EPM is Equine protozoal myeloencephalitis.
It's caused by Sarcocystis neurona, a parasite that affects the central nervous system. Most horses carry the parasite without problems, and it has a secondary host - generally an opossum, a cat or a raccoon.
The infection causes lesions in the brain or central nervous system as well as inflammation.
Horses infected by EPM can suffer permanent damage and it can be fatal if untreated. Treatment is a relatively recent thing and consists of antiprotozal drugs to reduce the parasitic load and anti-inflammatory drugs to control inflammation and reduce damage.
The worst thing about EPM is the long list of symptoms, many of which are common with other neurological diseases. The first symptom is usually facial paralysis, an ear drooping, or difficulty chewing and controlling the tongue.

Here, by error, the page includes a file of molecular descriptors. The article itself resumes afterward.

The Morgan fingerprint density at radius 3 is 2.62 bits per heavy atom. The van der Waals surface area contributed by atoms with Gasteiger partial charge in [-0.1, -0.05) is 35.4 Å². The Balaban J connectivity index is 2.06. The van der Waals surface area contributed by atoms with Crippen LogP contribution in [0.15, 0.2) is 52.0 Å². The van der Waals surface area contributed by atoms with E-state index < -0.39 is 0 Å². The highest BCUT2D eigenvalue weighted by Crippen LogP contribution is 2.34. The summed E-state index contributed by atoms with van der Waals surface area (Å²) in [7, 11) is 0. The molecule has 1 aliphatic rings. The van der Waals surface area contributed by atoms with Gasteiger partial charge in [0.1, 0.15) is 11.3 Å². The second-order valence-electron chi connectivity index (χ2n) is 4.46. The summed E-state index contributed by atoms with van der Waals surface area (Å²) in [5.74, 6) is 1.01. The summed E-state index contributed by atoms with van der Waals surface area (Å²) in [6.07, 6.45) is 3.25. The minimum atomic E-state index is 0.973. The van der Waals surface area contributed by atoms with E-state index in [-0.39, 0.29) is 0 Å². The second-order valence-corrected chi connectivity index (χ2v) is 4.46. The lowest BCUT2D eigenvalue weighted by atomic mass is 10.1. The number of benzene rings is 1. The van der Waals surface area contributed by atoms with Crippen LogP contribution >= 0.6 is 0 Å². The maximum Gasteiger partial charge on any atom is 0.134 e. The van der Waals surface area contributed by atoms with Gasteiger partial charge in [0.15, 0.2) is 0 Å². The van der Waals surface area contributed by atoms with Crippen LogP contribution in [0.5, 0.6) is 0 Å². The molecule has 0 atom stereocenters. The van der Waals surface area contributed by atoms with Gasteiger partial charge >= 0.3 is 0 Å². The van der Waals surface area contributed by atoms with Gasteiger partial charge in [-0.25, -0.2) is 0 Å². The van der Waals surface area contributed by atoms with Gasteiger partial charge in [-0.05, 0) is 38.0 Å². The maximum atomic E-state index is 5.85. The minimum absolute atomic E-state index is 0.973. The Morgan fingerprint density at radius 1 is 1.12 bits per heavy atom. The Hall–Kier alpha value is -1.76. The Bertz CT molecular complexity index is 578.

Other symptoms include uncoordinated movement of the rear feet, generally worse on one side, intermittent lameness that may move from one leg to another, hind end weakness, and problems balancing when a hoof is lifted. Muscle atrophy may also be seen, the affected horse might lean on something for balance, not stand square, and drag a hoof when turning. The back may be sore, the horse might sweat up for no reason or carry his tail crooked. Changes in vision, tilting the head to one side, and behavioral changes are also observed - and any of these may become permanent. Horses with odd personality traits, rear end problems that aren't quite bad enough to make them lame, clumsiness and even anxiety may be animals that, at some point in their life, had EPM...but there are all sorts of other things that can cause it.
(In other words, consider using this as a simple explanation for equine neurological problems, but bear in mind it's most commonly carried by opossums and is rare outside areas they exist in).